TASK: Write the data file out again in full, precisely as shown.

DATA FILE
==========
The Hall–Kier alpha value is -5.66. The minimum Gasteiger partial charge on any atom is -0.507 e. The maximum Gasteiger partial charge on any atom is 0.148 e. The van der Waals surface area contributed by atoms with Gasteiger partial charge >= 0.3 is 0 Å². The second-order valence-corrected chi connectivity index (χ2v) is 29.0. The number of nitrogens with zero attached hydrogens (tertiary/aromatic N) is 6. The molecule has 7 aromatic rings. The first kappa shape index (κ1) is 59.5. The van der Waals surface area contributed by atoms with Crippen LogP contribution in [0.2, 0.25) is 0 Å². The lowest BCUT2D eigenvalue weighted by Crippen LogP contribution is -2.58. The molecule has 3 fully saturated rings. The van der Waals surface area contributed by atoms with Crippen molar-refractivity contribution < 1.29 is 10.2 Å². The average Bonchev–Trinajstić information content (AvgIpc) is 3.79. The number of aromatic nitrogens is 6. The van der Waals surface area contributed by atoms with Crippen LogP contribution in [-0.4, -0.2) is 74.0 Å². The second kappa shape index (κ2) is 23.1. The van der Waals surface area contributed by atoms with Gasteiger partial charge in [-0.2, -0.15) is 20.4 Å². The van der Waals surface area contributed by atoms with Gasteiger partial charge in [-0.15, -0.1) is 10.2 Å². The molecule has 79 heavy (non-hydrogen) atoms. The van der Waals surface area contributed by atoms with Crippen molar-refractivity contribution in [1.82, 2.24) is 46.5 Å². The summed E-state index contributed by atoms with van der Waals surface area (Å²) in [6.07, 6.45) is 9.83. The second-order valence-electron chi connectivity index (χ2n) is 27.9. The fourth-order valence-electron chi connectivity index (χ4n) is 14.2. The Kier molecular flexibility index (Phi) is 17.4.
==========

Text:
The Hall–Kier alpha value is -5.66. The minimum Gasteiger partial charge on any atom is -0.507 e. The maximum Gasteiger partial charge on any atom is 0.148 e. The van der Waals surface area contributed by atoms with Gasteiger partial charge >= 0.3 is 0 Å². The second-order valence-corrected chi connectivity index (χ2v) is 29.0. The number of nitrogens with zero attached hydrogens (tertiary/aromatic N) is 6. The molecule has 7 aromatic rings. The first kappa shape index (κ1) is 59.5. The van der Waals surface area contributed by atoms with Crippen LogP contribution in [0.2, 0.25) is 0 Å². The lowest BCUT2D eigenvalue weighted by Crippen LogP contribution is -2.58. The molecule has 3 fully saturated rings. The van der Waals surface area contributed by atoms with Crippen molar-refractivity contribution < 1.29 is 10.2 Å². The average Bonchev–Trinajstić information content (AvgIpc) is 3.79. The number of aromatic nitrogens is 6. The van der Waals surface area contributed by atoms with Crippen LogP contribution in [-0.4, -0.2) is 74.0 Å². The second kappa shape index (κ2) is 23.1. The van der Waals surface area contributed by atoms with Gasteiger partial charge in [-0.2, -0.15) is 20.4 Å². The van der Waals surface area contributed by atoms with Gasteiger partial charge in [-0.15, -0.1) is 10.2 Å². The molecule has 79 heavy (non-hydrogen) atoms. The van der Waals surface area contributed by atoms with Crippen molar-refractivity contribution in [1.82, 2.24) is 46.5 Å². The summed E-state index contributed by atoms with van der Waals surface area (Å²) in [6.07, 6.45) is 9.83. The second-order valence-electron chi connectivity index (χ2n) is 27.9. The fourth-order valence-electron chi connectivity index (χ4n) is 14.2. The Kier molecular flexibility index (Phi) is 17.4.